Downtown Cardiff seems deceptively small at first. It’s only a few square miles in size, a significant downsize from the urban sprawl of London. Yet there are so many gems in Cardiff, and I felt I was discovering a new one every day. Many of the coolest shops in Cardiff are tucked away in what are called “arcades”. It’s one way that downtown Cardiff is able to fit so much stuff into such a small space.
Before Cardiff, the only definition of “arcade” I was familiar with were rooms full of ‘80s-style video games. But in Cardiff, an arcade is a small pedestrian street filled with shops and restaurants. Some are also called “quarters”. Some are themed—for example, Brewery Quarter mainly contains bars and breweries, though it also contains a location of the chicken chain Nando’s where I ate with Dasheng on Sunday. Others have a mix of places. In Morgan Arcade, I browsed a record store called Spillers that sits next to a bunch of men’s clothing boutiques. In Castle Arcade, I checked out a vintage book store called Troutmark Books that is next to an office of the Welsh National Theatre and an upscale coffee shop that was blaring a ‘90s Portishead hit (good taste!) when I walked past.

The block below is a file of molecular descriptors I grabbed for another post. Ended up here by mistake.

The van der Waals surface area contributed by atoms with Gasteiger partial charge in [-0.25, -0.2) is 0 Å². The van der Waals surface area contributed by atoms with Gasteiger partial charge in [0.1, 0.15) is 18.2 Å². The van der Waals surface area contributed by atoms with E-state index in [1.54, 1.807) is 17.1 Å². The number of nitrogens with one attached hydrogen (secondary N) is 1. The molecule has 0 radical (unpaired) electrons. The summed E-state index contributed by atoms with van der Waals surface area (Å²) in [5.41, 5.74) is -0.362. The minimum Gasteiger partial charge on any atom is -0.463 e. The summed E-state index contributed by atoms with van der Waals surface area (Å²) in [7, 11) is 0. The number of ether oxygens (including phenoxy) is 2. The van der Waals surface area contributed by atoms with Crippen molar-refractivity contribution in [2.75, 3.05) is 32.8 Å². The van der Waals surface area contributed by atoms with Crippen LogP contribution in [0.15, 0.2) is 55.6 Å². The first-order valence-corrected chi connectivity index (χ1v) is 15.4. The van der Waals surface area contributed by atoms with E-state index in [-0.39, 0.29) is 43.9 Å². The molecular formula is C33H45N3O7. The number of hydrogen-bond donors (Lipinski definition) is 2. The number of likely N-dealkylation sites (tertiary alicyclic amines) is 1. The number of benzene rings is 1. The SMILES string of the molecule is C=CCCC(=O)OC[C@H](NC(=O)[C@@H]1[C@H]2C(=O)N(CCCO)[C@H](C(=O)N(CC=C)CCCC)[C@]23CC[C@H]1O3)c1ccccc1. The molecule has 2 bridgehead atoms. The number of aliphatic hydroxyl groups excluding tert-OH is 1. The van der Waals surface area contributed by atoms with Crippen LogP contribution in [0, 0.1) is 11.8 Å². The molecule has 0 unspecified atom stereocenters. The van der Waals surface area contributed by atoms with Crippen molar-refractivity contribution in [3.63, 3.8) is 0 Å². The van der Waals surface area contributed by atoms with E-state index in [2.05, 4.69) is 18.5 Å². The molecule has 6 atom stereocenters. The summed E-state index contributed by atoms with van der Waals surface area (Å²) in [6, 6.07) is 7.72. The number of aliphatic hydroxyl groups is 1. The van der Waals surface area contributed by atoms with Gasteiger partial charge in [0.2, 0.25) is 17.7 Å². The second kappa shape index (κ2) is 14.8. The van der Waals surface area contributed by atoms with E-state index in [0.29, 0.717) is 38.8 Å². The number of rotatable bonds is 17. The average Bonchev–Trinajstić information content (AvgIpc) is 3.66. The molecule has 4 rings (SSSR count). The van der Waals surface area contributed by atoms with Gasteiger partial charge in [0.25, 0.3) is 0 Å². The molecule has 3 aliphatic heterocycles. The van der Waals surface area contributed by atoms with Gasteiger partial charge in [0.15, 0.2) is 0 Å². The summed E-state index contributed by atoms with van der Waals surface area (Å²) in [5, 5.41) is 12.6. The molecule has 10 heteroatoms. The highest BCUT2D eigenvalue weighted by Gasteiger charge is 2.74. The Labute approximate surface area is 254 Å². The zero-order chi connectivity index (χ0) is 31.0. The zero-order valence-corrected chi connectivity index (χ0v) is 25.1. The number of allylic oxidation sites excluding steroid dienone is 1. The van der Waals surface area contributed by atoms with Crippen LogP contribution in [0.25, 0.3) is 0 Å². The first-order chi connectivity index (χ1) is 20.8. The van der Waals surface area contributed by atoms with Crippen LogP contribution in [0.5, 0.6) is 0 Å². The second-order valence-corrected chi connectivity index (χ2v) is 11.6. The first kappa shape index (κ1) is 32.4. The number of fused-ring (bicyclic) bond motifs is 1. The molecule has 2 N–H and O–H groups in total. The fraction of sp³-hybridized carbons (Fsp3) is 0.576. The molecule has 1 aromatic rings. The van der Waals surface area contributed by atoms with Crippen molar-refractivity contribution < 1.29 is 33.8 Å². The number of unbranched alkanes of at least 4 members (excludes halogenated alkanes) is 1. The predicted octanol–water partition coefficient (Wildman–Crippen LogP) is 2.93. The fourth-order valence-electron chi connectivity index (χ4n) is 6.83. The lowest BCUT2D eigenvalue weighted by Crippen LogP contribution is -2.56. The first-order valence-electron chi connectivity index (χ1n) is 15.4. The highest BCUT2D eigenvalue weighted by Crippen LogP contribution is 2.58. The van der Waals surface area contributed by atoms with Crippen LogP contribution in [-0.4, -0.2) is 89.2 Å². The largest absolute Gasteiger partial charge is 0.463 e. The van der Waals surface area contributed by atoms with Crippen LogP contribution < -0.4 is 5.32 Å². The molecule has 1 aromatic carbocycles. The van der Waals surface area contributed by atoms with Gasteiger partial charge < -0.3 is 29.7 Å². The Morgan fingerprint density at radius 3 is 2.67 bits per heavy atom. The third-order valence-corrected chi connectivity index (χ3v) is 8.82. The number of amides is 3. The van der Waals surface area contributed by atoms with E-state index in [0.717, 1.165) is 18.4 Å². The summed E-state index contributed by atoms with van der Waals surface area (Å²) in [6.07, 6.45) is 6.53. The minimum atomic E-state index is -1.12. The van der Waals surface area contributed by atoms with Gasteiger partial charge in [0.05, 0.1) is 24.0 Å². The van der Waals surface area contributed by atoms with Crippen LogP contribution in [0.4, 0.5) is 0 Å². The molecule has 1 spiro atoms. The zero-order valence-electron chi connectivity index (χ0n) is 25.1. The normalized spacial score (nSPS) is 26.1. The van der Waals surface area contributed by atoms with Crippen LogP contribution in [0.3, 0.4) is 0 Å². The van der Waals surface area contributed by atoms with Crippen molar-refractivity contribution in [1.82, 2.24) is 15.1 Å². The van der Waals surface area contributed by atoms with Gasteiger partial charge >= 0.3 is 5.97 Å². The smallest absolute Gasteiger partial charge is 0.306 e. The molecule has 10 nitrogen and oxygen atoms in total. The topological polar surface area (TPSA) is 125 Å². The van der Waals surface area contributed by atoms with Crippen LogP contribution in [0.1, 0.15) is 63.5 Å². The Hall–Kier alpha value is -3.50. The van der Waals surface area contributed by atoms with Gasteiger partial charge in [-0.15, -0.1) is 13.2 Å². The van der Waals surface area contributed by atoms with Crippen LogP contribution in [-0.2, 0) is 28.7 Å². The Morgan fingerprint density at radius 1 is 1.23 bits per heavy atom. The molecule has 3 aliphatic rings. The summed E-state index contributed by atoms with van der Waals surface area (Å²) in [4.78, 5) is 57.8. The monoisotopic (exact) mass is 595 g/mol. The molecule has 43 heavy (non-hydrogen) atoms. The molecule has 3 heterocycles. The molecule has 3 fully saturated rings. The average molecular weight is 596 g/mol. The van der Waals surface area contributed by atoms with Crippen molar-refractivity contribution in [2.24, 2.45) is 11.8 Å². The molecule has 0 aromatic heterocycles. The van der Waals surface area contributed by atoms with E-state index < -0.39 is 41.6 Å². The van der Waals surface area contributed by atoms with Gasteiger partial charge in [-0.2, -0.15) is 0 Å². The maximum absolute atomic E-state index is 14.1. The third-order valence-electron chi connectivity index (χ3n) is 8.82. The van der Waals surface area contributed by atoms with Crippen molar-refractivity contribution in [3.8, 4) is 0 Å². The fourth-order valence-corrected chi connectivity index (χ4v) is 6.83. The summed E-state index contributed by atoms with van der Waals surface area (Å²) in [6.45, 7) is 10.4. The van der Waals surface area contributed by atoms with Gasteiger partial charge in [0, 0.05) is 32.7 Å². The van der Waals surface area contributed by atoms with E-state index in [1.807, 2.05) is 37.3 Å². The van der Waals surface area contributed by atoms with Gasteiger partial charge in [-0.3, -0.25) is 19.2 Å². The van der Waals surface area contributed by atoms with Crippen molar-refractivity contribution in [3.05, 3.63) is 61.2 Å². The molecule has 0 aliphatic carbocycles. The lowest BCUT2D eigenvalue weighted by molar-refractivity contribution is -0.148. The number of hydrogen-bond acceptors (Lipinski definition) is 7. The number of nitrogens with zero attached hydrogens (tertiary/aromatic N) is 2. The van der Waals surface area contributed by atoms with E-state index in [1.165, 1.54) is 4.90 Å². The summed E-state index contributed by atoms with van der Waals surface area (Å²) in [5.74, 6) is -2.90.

I looked into why so many of these streets are called arcades. Turns out, it’s all about their design. The arcades are so named because they are situated underneath arches. This is what differentiates arcades, which are connected to the outdoors but under arched ceilings, with quarters, which are open-air. These arcades also featured many independent businesses—a really strong point of downtown Cardiff in general—though some chains, like Nando’s, did appear. Brewery Quarter featured many chains, including Nando’s, while the arcades had more unique local businesses–unless they were just chains I didn’t recognize. Apparently, Cardiff is known for having many of these arcades, which function as outdoor shopping malls off of main streets. Cardiff also has indoor shopping malls that are more similar to American malls.